¶ 9. At trial, Hammons, Luckey, Brown, Wallace and Lowery, along with Brown's wife, Luckey's wife and Wallace's wife, testified as to the alleged damage to their reputation and emotional and mental well being. No medical evidence or medical or pharmacy bills were produced in support of any damages. No proof of economic loss as a result of the alleged defamation was presented. Hamilton argued at trial that his statement of opinion made to both Deputy Neely and Hailey were based on true, non-defamatory facts.
¶ 10. On appeal Hamilton raises the following issues:
I. Whether the statements made by Hamilton were defamation?
II. Whether it was error for the Court to grant modified jury instruction D-7A?
III. Whether the size of the jury pool deprived Hamilton of a fair and impartial jury?
IV. Whether the jury's verdict was against the great weight of evidence, and Hamilton was entitled to a JNOV, new trial or in the alternative, remittitur?
DISCUSSION I. STATEMENTS
¶ 11. This Court has established that to prove defamation the following four elements must be proven:
(1) a false and defamatory statement concerning the plaintiff;
(2) unprivileged publication to a third party;
(3) fault amounting at least to negligence on part of the publisher;
(4) and either actionability of statement irrespective of special harm or existence of special harm caused by publication.
Franklin v. Thompson , 722 So.2d 688, 692 (Miss. 1998).
¶ 12. In the case sub judice, Hamilton spoke to Deputy Neely, the investigating officer, and Hailey, the newspaper reporter, about the shooting. Deputy Neely asked Hamilton whether he "knew of anyone who would try to do something like that to him, been having any problems or anything like that." In response to the question, Hamilton stated that he had recently filed a lawsuit against Hammons, Luckey, Brown, Wallace and Lowery. Hamilton explained to Hailey the basis of the lawsuit. Hailey asked Hamilton "if he thought the filing of the lawsuit was the reason for his house being shot up and did he think those folks would retaliate in such a way." Hamilton's response to the question was only "Sure, I do."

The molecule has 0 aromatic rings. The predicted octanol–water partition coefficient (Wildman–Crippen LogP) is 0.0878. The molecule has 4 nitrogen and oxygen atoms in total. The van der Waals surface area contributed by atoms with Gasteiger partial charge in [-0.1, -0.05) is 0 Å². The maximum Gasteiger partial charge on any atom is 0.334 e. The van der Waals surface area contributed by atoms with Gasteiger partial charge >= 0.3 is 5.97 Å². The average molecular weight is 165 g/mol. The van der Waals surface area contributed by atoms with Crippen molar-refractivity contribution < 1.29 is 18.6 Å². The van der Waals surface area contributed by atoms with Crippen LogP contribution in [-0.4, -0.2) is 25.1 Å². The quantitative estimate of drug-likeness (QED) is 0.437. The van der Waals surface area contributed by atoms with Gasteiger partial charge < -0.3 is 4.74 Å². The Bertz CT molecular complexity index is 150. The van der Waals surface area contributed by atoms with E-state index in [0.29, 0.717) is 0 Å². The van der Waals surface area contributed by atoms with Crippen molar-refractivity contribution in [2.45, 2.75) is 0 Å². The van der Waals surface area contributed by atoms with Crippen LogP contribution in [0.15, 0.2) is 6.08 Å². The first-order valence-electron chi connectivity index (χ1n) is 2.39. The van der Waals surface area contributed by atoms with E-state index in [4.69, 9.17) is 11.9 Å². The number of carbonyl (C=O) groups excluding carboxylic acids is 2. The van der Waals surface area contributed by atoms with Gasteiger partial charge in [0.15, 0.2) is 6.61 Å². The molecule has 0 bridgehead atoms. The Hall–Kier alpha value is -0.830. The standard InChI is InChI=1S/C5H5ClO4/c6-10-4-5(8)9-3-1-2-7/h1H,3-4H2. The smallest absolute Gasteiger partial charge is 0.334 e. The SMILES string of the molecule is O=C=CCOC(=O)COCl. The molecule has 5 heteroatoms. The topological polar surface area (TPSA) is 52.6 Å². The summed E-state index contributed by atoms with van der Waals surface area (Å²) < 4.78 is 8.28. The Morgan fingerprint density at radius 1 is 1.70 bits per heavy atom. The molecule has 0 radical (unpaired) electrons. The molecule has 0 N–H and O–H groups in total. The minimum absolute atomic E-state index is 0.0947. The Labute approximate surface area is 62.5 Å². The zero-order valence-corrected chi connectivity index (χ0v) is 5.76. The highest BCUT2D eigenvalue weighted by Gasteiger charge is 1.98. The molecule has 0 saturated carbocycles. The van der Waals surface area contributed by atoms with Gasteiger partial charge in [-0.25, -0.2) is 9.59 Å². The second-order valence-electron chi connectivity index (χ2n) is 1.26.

¶ 13. Hamilton's responses were tied to the prompting by both Deputy Neely and Hailey. In the response to Deputy Neely, the statement was only that he had been having problems with Hammons, Luckey, Brown, Wallace and Lowery that resulted in recent a lawsuit being filed.
¶ 14. The statement made by Hamilton in response to Hailey's question whether he thought the filing of the lawsuit was the reason for the shots fired at his house never appeared in the newspaper article. The newspaper did not print anything that named Hammons, Luckey, Brown, Wallace and Lowery as having anything to do with the shooting.
¶ 15. Hamilton took out an advertisement in the local newspaper offering a reward for any information in connection with the shooting. The advertisement never named or accused anyone of the shooting.
¶ 16. This Court has repeatedly recognized the common law rule that:
Any written or printed language which tends to injure one's reputation, and thereby expose him to public hatred, contempt or ridicule, degrade him in society, lessen him in public esteem or lower him in the confidence of the community is actionable per se.